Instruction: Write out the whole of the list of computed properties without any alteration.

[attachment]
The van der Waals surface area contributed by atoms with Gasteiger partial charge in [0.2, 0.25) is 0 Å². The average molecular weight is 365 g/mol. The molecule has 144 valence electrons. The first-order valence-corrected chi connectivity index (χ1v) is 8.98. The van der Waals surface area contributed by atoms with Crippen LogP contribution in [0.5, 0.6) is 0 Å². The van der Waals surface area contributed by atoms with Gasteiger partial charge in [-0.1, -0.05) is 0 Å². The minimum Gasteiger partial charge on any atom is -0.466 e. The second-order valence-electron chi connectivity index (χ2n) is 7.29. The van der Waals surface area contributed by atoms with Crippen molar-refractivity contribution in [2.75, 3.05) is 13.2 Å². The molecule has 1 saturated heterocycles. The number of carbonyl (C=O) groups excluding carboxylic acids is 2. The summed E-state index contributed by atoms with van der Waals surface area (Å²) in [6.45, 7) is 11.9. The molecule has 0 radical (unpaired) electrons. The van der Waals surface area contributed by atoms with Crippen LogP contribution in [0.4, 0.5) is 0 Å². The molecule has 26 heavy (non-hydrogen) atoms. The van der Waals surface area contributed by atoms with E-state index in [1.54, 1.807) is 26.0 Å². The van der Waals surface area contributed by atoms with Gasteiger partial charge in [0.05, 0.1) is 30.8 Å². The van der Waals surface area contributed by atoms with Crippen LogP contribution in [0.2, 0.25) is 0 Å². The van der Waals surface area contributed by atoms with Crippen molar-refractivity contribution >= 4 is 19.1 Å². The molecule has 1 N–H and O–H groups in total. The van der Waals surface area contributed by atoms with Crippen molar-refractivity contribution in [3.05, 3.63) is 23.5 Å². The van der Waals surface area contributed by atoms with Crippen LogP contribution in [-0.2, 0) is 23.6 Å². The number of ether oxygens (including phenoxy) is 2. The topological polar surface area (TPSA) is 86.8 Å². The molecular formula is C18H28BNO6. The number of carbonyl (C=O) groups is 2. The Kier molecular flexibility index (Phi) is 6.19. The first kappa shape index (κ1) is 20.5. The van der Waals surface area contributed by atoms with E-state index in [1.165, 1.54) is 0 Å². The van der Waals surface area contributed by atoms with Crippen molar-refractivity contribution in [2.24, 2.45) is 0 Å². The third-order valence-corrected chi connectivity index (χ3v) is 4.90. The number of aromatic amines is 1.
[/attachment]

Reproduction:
The van der Waals surface area contributed by atoms with Gasteiger partial charge in [0.2, 0.25) is 0 Å². The average molecular weight is 365 g/mol. The molecule has 144 valence electrons. The first-order valence-corrected chi connectivity index (χ1v) is 8.98. The van der Waals surface area contributed by atoms with Crippen LogP contribution in [0.5, 0.6) is 0 Å². The van der Waals surface area contributed by atoms with Gasteiger partial charge in [-0.1, -0.05) is 0 Å². The minimum Gasteiger partial charge on any atom is -0.466 e. The second-order valence-electron chi connectivity index (χ2n) is 7.29. The van der Waals surface area contributed by atoms with Crippen molar-refractivity contribution in [2.75, 3.05) is 13.2 Å². The molecule has 1 saturated heterocycles. The number of carbonyl (C=O) groups excluding carboxylic acids is 2. The summed E-state index contributed by atoms with van der Waals surface area (Å²) in [6.45, 7) is 11.9. The molecule has 0 radical (unpaired) electrons. The van der Waals surface area contributed by atoms with Crippen LogP contribution in [0.4, 0.5) is 0 Å². The molecule has 26 heavy (non-hydrogen) atoms. The van der Waals surface area contributed by atoms with E-state index in [1.54, 1.807) is 26.0 Å². The van der Waals surface area contributed by atoms with Gasteiger partial charge in [0.05, 0.1) is 30.8 Å². The van der Waals surface area contributed by atoms with Crippen LogP contribution in [0.2, 0.25) is 0 Å². The van der Waals surface area contributed by atoms with Crippen molar-refractivity contribution >= 4 is 19.1 Å². The molecule has 1 N–H and O–H groups in total. The van der Waals surface area contributed by atoms with Crippen molar-refractivity contribution in [3.05, 3.63) is 23.5 Å². The van der Waals surface area contributed by atoms with Crippen LogP contribution in [-0.2, 0) is 23.6 Å². The number of ether oxygens (including phenoxy) is 2. The topological polar surface area (TPSA) is 86.8 Å². The molecular formula is C18H28BNO6. The number of carbonyl (C=O) groups is 2. The Kier molecular flexibility index (Phi) is 6.19. The first kappa shape index (κ1) is 20.5. The van der Waals surface area contributed by atoms with E-state index in [1.165, 1.54) is 0 Å². The van der Waals surface area contributed by atoms with Crippen molar-refractivity contribution in [2.24, 2.45) is 0 Å². The third-order valence-corrected chi connectivity index (χ3v) is 4.90. The number of aromatic amines is 1.